So after all the crap that happened with TAM I wasn´t real positive that we would leave the jungle on time......but amazingly our flight left right on time and had us in La Paz by 9:30am. If only our first flight went this smoothly. Our plan was to catch a bus for three hours to Copacabana on the shores of Lake Titicaca so we ran back by Wild Rover to pick up our big packs and headed off to catch the bus. Of course on the way there we ran into yet another protest with this one literally blocking our path on the street. Our cab driver turned off the car and we sat there for about 15 minutes. After a while we were all getting a little irritated and there appeared to be no end in site. Then one car got the bright idea to drive on the sidewalk. Once we saw that we knew we could escape. Our driver started the car and roared up the sidewalk until we got past the protesters. What a great guy. We boarded our bus and headed off. It was a relatively painless venture to Copacabana. We did have to stop and take
a small boat across one part of the lake which was pretty cool. It mixed it up a bit I suppose. We arrived in Copacabana, found a hostel, and went to explore the town and see the lake. Here´s a little info on the Lake; the lake is located on the border of Bolivia and Peru. It sits 12,500 ft above sea level making it one of the highest commercially navigable lakes in the world. By volume of water it is also the largest lake in South America. At it´s deepest point the lake is almost 1000 feet. The origin of the name Titicaca is unknown. It has been translated as "Rock Puma", allegedly because of its resemblance to the shape of a puma hunting a rabbit, combining words from the local languages Quechua and Aymara, and as well as translated as "Crag of Lead." There´s just a little info on the lake in general.
We planned on only staying a night in Copacabana before heading to Peru so the next day we headed out on a full day tour to see the Island of the Sun, or Isla del Sol. We woke up early and boarded our boat
to head out to the island. Although it´s not far away at all our boat crawled at a snails pace so it took nearly two hours to get to our destination. The island is important because the Inca´s believed that the sun god was born here. There are over 180 ruins on the island most of them dating back to Inca times, around 1500 AD. We arrived on the north end of the island and headed off to see some of the main sites. We had a local show us around which was incredibly helpful because there is no way I would´ve thought the place was that cool otherwise. He explained what everything was and why certain things were important which really helped because otherwise the rocks we were looking at would just be rocks in my mind. There were some really cool village looking areas complete with sacrificial tables which are always entertaining. It never gets old standing over a big slap of rock thinking about the hundreds of people that were slaughtered on it....yikes. After seeing the ruins it was time to hike back over the island to the south side where we would be picked up. The
hike was pretty strenuous and took a little over 2 hours. It was up and down and up and down. It was probably good practice for the Inca Trail. The scenery was beautiful though. You could see forever. One side of the lake was Bolivia and the other side was Peru and it just seemed like it would never end. We found our way to the south side and relaxed in the nice little village for a bit before being driven, extremely slowly again, back to town. Upon arrival in town we boarded a van to the border where we breezed through customs before hopping on a bus and heading to our first destination in Peru, Puno.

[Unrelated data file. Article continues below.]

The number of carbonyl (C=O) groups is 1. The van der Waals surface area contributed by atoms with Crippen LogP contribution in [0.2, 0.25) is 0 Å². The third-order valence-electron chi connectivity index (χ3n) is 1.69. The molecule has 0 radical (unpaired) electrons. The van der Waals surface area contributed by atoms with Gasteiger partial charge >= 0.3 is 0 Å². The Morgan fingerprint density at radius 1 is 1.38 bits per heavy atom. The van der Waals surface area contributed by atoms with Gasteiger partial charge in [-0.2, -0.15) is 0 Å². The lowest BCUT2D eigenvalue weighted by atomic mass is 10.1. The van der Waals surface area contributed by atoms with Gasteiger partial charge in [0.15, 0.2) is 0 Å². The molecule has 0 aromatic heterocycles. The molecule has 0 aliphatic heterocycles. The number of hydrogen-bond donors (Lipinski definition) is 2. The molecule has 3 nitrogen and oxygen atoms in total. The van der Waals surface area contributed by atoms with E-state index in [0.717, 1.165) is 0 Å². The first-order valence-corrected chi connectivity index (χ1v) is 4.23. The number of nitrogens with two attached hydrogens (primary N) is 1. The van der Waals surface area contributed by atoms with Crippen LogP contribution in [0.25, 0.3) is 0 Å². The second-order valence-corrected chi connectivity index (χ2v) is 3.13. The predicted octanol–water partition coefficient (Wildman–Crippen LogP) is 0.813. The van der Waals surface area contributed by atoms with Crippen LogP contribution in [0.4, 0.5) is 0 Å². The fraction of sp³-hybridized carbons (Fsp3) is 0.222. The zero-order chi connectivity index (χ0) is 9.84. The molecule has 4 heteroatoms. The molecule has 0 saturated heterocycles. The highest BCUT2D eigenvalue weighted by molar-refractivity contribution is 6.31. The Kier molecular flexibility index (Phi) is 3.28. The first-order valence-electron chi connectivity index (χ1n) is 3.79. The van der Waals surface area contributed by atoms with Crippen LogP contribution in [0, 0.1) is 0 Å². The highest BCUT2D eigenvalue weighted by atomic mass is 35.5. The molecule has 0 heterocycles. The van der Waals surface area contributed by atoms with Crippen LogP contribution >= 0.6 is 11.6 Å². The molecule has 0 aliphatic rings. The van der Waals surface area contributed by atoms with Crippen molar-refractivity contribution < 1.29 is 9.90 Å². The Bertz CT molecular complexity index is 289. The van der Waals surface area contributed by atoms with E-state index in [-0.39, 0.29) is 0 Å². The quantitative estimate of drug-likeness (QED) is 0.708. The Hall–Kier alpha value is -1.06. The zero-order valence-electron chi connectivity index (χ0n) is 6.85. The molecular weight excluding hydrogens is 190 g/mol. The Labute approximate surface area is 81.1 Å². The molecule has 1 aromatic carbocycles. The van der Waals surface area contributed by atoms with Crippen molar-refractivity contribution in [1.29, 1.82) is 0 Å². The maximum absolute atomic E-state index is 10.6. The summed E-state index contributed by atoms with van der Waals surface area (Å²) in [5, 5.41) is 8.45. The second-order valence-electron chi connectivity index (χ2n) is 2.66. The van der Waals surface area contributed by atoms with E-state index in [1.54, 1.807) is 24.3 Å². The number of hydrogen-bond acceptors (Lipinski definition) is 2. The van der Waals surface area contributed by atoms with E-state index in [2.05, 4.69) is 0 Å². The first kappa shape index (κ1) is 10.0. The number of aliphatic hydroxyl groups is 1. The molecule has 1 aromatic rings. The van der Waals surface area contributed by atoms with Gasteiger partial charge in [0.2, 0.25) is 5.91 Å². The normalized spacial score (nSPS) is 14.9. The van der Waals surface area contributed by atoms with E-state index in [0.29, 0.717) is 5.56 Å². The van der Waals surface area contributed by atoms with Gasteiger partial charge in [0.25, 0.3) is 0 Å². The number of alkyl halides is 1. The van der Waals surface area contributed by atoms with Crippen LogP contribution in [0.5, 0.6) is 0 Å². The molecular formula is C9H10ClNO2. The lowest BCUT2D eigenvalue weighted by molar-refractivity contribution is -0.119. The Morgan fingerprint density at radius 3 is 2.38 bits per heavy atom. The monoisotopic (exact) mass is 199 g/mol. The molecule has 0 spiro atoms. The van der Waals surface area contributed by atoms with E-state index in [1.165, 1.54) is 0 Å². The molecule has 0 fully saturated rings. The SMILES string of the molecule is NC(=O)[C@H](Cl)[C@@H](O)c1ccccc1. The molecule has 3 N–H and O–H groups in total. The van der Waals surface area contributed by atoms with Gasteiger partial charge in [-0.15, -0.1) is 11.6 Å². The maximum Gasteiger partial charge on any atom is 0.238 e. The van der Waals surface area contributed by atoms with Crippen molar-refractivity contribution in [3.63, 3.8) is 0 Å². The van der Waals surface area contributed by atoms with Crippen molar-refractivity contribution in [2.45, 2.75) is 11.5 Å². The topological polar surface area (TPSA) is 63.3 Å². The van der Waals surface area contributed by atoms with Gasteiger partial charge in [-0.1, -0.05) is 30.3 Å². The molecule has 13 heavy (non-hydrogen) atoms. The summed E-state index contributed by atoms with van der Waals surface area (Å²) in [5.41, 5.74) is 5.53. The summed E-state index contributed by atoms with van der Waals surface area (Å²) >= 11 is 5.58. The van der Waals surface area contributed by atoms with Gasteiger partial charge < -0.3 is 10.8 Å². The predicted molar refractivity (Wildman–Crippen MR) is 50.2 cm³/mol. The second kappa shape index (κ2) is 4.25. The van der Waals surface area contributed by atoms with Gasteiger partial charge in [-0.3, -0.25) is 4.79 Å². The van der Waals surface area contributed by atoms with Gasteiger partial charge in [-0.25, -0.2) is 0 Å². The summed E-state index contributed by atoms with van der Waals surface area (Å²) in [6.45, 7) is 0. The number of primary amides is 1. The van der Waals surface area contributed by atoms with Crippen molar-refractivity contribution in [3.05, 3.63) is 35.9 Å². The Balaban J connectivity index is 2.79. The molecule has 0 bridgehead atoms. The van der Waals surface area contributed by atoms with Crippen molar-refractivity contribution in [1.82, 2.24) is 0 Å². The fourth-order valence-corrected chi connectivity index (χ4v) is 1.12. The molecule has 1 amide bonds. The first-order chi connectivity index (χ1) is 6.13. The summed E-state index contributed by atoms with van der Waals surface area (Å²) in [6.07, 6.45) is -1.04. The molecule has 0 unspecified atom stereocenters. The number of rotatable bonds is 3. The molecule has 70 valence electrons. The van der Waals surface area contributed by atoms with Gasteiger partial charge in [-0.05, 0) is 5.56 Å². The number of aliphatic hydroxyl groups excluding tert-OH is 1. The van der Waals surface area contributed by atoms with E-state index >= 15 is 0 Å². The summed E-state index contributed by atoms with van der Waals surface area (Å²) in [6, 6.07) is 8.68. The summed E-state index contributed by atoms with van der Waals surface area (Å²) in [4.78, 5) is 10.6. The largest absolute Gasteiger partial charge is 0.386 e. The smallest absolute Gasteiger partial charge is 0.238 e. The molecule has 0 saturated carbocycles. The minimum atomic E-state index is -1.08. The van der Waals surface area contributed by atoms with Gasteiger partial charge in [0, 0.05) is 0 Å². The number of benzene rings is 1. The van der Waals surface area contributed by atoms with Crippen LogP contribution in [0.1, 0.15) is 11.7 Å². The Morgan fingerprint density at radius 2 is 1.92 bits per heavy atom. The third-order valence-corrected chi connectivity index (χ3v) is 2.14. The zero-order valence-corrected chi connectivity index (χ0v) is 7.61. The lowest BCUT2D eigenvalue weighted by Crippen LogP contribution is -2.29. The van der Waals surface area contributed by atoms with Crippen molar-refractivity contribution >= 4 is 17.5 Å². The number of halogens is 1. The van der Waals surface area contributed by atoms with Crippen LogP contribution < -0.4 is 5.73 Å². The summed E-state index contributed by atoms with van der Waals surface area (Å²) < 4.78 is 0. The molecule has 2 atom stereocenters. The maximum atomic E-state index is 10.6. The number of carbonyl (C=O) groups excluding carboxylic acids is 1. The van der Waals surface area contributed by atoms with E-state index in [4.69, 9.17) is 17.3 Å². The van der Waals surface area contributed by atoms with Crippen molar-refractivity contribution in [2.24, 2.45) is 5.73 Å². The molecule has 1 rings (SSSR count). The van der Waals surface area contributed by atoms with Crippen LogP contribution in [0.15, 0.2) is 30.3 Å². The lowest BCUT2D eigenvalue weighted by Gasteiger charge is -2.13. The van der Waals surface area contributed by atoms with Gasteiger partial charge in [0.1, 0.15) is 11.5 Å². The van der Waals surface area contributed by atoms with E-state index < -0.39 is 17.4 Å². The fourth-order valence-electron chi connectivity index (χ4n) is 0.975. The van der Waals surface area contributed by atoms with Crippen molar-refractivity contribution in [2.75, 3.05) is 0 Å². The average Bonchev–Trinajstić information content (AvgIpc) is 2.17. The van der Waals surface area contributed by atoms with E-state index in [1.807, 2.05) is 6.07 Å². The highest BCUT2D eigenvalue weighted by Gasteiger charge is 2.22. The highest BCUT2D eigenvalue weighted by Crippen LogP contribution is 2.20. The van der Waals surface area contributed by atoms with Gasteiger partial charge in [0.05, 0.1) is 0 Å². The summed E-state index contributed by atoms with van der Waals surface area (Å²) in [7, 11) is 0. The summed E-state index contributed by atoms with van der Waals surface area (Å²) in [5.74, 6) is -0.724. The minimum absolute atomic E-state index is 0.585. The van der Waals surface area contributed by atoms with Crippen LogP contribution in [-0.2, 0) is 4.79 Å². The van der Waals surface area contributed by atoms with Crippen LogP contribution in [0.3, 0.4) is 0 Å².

Puno was an interesting city. It located right on the lake and definitely is lacking in charm. We were pretty much only there to see the floating islands of Uros before heading to Arequipa. We arrived in the evening, got to our hostel and booked a trip for the next day to the islands. We were picked up at 6:45am and taken to the docks where we boarded our boat and headed off. This boat was a little faster yet still quite
slow. After an hour and a half we arrived. Uros is a group of 42 or so artificial islands made of floating reeds (totora, a reed that abounds in the shallows of the lake). The islands are really really cool to see. There are multiple families that live on these islands and it´s amazing to see. We were shown how the islands are built and how they live on them. Basically they tie chunks of the roots together to make a base and then layer reeds all over the island. It´s incredibly impressive. They showed us how they catch fish, hunt birds and make their crafts which they sold. It was all very impressive and was definitely worth the early start in the day. The next island we visited was called Taquile. It was really nice but wasn´t anything special other than the views. We had lunch at a local restaurant which consisted of a delicious soup and fried trout which was also amazing. That was literally the extent of our day. That evening we hung out with Krista´s Australian friend Ivo who happened to be traveling in the same area. We grabbed dinner and drinks for a bit that
night and had a great time. The following day we awoke and headed off for Arequipa, the second largest city in Peru.
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